Tuesday, October 22, 2013

Poems about Trojans by Col. William H. Rowe, Jr. (1910)


Scattering good seed daily,

        As he moved along our way,

Troy has had good citizens,

        But we all can truly say

They never had a better

        Justus Miller there than you ;

And we know up in Heaven

        You received your rightful due.


He is a memory

        Now of the past

A memory fragrant

        Forever 'twill last.

In the hearts of all Trojans

        Of this of all days

A fitting eulogium,

        A good life it pays.


Not since it began,

Elias P. Mann,

Has Troy ever had

Any better lad,

Any truer man ;

That city e'er can

Point to your life there

As one straight and fair.


Editor of Troy,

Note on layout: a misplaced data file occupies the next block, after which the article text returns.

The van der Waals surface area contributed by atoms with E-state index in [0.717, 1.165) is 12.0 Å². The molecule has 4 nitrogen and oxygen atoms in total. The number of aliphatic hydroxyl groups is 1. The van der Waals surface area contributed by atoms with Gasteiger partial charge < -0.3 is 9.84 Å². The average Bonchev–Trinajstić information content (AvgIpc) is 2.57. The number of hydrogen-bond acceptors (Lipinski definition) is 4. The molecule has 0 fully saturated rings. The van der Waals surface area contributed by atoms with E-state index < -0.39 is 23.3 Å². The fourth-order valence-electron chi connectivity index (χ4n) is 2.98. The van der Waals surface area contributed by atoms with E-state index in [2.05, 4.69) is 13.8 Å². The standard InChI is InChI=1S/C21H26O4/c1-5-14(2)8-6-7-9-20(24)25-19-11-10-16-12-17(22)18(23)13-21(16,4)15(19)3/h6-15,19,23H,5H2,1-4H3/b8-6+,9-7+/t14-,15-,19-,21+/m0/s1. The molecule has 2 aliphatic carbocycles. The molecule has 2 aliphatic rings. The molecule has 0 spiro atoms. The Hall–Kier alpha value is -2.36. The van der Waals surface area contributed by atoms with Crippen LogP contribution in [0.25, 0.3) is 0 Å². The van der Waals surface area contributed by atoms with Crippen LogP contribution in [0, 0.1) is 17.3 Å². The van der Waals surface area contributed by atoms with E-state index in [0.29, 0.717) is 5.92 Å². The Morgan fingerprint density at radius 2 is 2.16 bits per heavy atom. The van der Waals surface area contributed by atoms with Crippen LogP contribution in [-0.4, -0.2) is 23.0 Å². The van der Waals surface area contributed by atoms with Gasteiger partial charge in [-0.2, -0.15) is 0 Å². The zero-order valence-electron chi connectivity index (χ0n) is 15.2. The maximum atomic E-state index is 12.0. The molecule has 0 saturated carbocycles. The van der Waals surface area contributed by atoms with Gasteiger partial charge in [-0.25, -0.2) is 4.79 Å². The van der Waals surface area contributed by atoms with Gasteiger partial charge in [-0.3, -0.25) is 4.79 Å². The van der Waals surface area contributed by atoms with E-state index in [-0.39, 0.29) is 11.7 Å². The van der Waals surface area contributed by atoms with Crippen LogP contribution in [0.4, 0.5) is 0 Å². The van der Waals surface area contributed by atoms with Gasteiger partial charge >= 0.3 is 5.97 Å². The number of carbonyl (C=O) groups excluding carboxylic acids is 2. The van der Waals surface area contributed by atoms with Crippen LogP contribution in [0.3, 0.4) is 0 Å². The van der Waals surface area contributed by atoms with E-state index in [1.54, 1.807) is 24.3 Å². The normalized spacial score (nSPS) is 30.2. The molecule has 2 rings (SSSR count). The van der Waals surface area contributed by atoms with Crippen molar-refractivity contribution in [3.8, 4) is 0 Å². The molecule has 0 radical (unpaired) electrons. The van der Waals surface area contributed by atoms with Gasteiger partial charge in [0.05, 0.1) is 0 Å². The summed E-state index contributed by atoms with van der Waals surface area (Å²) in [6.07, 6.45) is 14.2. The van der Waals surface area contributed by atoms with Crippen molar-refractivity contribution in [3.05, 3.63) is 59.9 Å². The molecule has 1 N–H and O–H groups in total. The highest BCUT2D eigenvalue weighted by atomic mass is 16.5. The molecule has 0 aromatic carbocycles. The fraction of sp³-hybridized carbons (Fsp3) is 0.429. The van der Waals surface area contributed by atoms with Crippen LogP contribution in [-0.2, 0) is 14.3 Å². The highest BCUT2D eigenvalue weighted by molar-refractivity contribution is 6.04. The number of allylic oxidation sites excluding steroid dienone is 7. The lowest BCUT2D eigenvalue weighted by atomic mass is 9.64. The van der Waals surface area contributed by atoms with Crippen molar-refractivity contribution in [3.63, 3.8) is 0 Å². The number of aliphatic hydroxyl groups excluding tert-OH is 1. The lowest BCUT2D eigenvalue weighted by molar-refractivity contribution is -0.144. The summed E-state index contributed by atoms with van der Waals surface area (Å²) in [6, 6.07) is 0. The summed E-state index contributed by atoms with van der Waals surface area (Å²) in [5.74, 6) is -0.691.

A good Dem. old boy;

On you I could count

For any amount.

Of your newspaper praise

On near or far ways,

A true, faithful friend

May blessings ne'er end.

Rowe, William H., Jr. Third Book Verse and Toast and Children's Poems. NY: Garrick Press, 1910. 9, 31, 33.

A couple verses from the "Casey Reminiscences" (baseball poems) in the back of the book mention Troy as well:

from "With the Mutuals in Seventy-Four"

Mart King of Chicago,

        An' ould Lip Pike of Troy,

They hild fieldin' records

        In early days, me boy.

from "With the Mutuals in Seventy-Five"

I'll knock the ball to Troy,

        Home of Paddy Ryan."

Straight it wint sailin' there,

        An George started cryin'.

Some of the other poems in the book are likely about Trojans as well; they just don't mention Troy by name.

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